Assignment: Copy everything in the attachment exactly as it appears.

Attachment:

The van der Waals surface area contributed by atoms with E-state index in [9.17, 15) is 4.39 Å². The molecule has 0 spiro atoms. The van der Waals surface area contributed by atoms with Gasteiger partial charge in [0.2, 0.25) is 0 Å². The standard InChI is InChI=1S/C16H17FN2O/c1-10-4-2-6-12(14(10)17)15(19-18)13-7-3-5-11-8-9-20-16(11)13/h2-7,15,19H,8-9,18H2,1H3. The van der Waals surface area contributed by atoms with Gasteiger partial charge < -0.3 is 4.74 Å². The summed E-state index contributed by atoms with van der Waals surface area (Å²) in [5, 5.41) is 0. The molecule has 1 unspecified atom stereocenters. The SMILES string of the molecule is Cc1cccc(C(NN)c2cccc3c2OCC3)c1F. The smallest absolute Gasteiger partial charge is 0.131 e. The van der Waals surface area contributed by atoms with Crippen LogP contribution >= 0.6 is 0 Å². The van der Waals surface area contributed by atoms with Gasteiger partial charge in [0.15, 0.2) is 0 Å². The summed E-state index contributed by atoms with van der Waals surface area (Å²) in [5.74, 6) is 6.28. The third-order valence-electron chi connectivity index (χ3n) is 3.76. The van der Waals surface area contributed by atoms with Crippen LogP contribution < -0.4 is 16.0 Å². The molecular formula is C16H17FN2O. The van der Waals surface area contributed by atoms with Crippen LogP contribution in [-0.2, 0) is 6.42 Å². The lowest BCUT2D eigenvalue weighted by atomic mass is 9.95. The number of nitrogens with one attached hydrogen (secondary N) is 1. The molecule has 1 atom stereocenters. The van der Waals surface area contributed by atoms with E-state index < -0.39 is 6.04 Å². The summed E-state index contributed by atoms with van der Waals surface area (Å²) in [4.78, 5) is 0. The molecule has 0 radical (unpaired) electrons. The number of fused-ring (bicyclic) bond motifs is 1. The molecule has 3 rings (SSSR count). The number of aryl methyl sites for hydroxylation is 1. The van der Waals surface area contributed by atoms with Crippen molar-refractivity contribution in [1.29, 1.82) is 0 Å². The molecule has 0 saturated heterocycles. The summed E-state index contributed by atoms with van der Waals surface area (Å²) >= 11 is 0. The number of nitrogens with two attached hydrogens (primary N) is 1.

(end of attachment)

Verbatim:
The van der Waals surface area contributed by atoms with E-state index in [9.17, 15) is 4.39 Å². The molecule has 0 spiro atoms. The van der Waals surface area contributed by atoms with Gasteiger partial charge in [0.2, 0.25) is 0 Å². The standard InChI is InChI=1S/C16H17FN2O/c1-10-4-2-6-12(14(10)17)15(19-18)13-7-3-5-11-8-9-20-16(11)13/h2-7,15,19H,8-9,18H2,1H3. The van der Waals surface area contributed by atoms with Gasteiger partial charge < -0.3 is 4.74 Å². The summed E-state index contributed by atoms with van der Waals surface area (Å²) in [5, 5.41) is 0. The molecule has 1 unspecified atom stereocenters. The SMILES string of the molecule is Cc1cccc(C(NN)c2cccc3c2OCC3)c1F. The smallest absolute Gasteiger partial charge is 0.131 e. The van der Waals surface area contributed by atoms with Crippen LogP contribution >= 0.6 is 0 Å². The van der Waals surface area contributed by atoms with Gasteiger partial charge in [0.15, 0.2) is 0 Å². The summed E-state index contributed by atoms with van der Waals surface area (Å²) in [5.74, 6) is 6.28. The third-order valence-electron chi connectivity index (χ3n) is 3.76. The van der Waals surface area contributed by atoms with Crippen LogP contribution < -0.4 is 16.0 Å². The molecular formula is C16H17FN2O. The van der Waals surface area contributed by atoms with Crippen LogP contribution in [-0.2, 0) is 6.42 Å². The lowest BCUT2D eigenvalue weighted by atomic mass is 9.95. The number of nitrogens with one attached hydrogen (secondary N) is 1. The molecule has 1 atom stereocenters. The van der Waals surface area contributed by atoms with E-state index < -0.39 is 6.04 Å². The summed E-state index contributed by atoms with van der Waals surface area (Å²) in [4.78, 5) is 0. The molecule has 0 radical (unpaired) electrons. The number of fused-ring (bicyclic) bond motifs is 1. The molecule has 3 rings (SSSR count). The number of aryl methyl sites for hydroxylation is 1. The van der Waals surface area contributed by atoms with Crippen molar-refractivity contribution in [1.29, 1.82) is 0 Å². The molecule has 0 saturated heterocycles. The summed E-state index contributed by atoms with van der Waals surface area (Å²) >= 11 is 0. The number of nitrogens with two attached hydrogens (primary N) is 1.